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Find Kiribati Travel and Tourist Information with links to official travel and tourism websites and state resources for visitors to Kiribati.
Kiribati, formerly the Gilbert Islands, is made up of thirty three atolls and coral islands, and one volcanic island, scattered over an area of 3.5 million square kilometers (1.35 million square miles) of ocean.
With such a large area of sea between the islands of Kiribati, it's not surprising that fish exports are a major source of currency.
Kiritimati, or Christmas Island, is the largest of the Kiribati group.
Kiribati, officially known as the Republic of Kiribati, is an island nation located in the central Pacific Ocean.
Around twenty of the Kiribati islands are permanently inhabited.
In 1991, Britain agreed to pay for the damage done to Banaba Island by large-scale phosphate mining.
Residents of Banaba even had to be resettled on Rabi Island; a part of Fiji.
Kiribati is one of the countries most affected by climate change.
Rising sea levels pose a significant threat to its low-lying islands, leading to the government's concerns about the country's future and the potential need for relocation.
The I-Kiribati people have a rich cultural heritage, with traditional practices and customs deeply ingrained in their daily lives.
Dance, music, and storytelling play important roles in their cultural expression.
Kiribati's economy is primarily based on subsistence farming, fishing, and limited foreign aid.
The country faces challenges due to its remote location, limited natural resources, and vulnerability to climate change and rising sea levels.
It is the only country in the world that is situated in all four hemispheres, as the Line Islands straddle the equator and the International Date Line.
The Phoenix Islands Protected Area is an UNESCO World Heritage Site.
Straddling the Equator at the International Date Line, Kiribati proclaimed that all of its territory lies in the same time zone as its Gilbert Islands group; even though the Phoenix Islands and the Line Islands, under its jurisdiction, lie on the other side of the International Date Line.
The official language of Kiribati is English, although many of the islanders speak the native I-Kiribati, formerly known as Gilbertese.
Kiribati is a parliamentary representative democratic republic.
The President is the head of state and government, and the unicameral legislature is known as the House of Assembly.
Kiribati has a population of around 120,000 people.
The majority of the population is of Micronesian ethnicity, primarily the I-Kiribati people, who are of Polynesian origin.
Kiribati has untapped tourism potential due to its pristine beaches, coral reefs, and unique cultural heritage.
Visitors can enjoy diving, snorkelling, and finding out more about local Kiribati traditions and crafts.
Kiribati has three international gateways; located on Tarawa, Kiritimati and Kanton Islands.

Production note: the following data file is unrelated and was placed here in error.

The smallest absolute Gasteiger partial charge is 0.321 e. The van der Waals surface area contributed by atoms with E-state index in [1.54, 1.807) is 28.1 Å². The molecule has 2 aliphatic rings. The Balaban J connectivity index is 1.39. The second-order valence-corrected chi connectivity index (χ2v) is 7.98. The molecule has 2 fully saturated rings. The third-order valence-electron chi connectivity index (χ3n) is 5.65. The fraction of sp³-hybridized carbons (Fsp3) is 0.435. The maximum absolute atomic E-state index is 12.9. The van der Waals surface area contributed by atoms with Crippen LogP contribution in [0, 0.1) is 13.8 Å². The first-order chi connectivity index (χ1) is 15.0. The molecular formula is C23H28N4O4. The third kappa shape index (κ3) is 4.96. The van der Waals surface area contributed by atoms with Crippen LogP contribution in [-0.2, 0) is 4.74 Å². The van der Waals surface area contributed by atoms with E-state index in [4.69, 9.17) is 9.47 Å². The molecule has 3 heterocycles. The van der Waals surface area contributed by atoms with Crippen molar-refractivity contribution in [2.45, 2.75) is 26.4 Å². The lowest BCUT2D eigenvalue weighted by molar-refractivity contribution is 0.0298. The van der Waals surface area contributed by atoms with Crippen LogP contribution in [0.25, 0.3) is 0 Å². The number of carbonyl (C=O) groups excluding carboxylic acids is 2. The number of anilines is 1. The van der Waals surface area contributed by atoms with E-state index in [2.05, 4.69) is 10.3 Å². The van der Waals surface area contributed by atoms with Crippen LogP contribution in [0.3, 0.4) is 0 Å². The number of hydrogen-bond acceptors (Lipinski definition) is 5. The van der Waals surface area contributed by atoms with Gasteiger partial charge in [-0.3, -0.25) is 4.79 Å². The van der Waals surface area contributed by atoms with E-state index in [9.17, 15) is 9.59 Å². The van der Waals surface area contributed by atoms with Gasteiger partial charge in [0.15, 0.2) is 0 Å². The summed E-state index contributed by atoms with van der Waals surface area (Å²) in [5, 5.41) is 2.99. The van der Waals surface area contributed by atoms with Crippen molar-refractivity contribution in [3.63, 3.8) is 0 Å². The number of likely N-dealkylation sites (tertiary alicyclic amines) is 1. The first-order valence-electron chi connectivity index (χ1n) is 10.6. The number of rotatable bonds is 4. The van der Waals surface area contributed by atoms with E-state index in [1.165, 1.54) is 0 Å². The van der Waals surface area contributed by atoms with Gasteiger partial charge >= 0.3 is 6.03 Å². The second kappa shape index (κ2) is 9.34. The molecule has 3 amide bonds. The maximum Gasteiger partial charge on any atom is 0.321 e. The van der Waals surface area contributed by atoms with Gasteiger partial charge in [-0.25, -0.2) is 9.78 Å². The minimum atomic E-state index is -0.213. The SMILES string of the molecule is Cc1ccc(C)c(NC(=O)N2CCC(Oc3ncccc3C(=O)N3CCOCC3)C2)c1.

The main airline that operates flights to Kiribati is Fiji Airways, with connections from Fiji and other nearby countries in the Pacific.
Most visitors typically fly into Tarawa.
Once you arrive in Kiribati, there are several things you can explore and enjoy.
If you are a nature enthusiast, Kiribati offers unique opportunities for bird watching.
The remote Phoenix Islands are home to several bird species, including the rare and endangered Phoenix Petrel.
Immerse yourself in the local culture of Kiribati by attending traditional dance performances, learning about traditional crafts, and participating in local ceremonies.
The Kiribati people have a rich cultural heritage, and you can learn a lot about their customs and way of life by engaging with the local communities.
The waters around the islands are teeming with colourful coral reefs and diverse marine species.
You can explore underwater wonders, spot tropical fish, and even swim with manta rays and sea turtles.
Explore Kiribati's capital of Tarawa, where you can visit the National Museum, Betio War Memorial, and the colourful local markets.
You can also learn about Kiribati's rich history and cultural heritage by visiting traditional villages and meeting the friendly locals.
Take a trip to the outer islands of Kiribati to experience the pristine beauty of the Pacific.
Each island has its unique charm, with white sandy beaches, crystal-clear waters, and abundant marine life.
Some popular outer islands to consider visiting include Butaritari, Abaiang, and Kiritimati (also known as Christmas Island).
The Kiribati National Tourism Office (KNTO) is responsible for working with partners to encourage travellers to visit Kiribati and spend time exploring the country.
The KNTO has offices on both Tarawa and Kiritimati Atolls.
When planning your trip to Kiribati, it is essential to consider the weather and the best time to visit.
The country has a tropical climate with two main seasons: the dry season (April to October) and the wet season (November to March).
The dry season is generally considered the best time to visit, as the weather is more stable and suitable for outdoor activities.
The capital of Kiribati is Tarawa, which is an atoll in the Gilbert Islands.
Bairiki, an islet of Tarawa, serves as the administrative center.
On November 20th, 1943, five thousand US marines stormed the beaches of Tarawa; a seemingly invincible Japanese island fortress barely the size of the Pentagon parking lots.
Before the first day ended, one third of the Marines who had crossed Tarawa's deadly reef under murderous fire were killed, wounded, or missing.
In three days of fighting, four Americans would win the Medal of Honour and six-thousand combatants would die.
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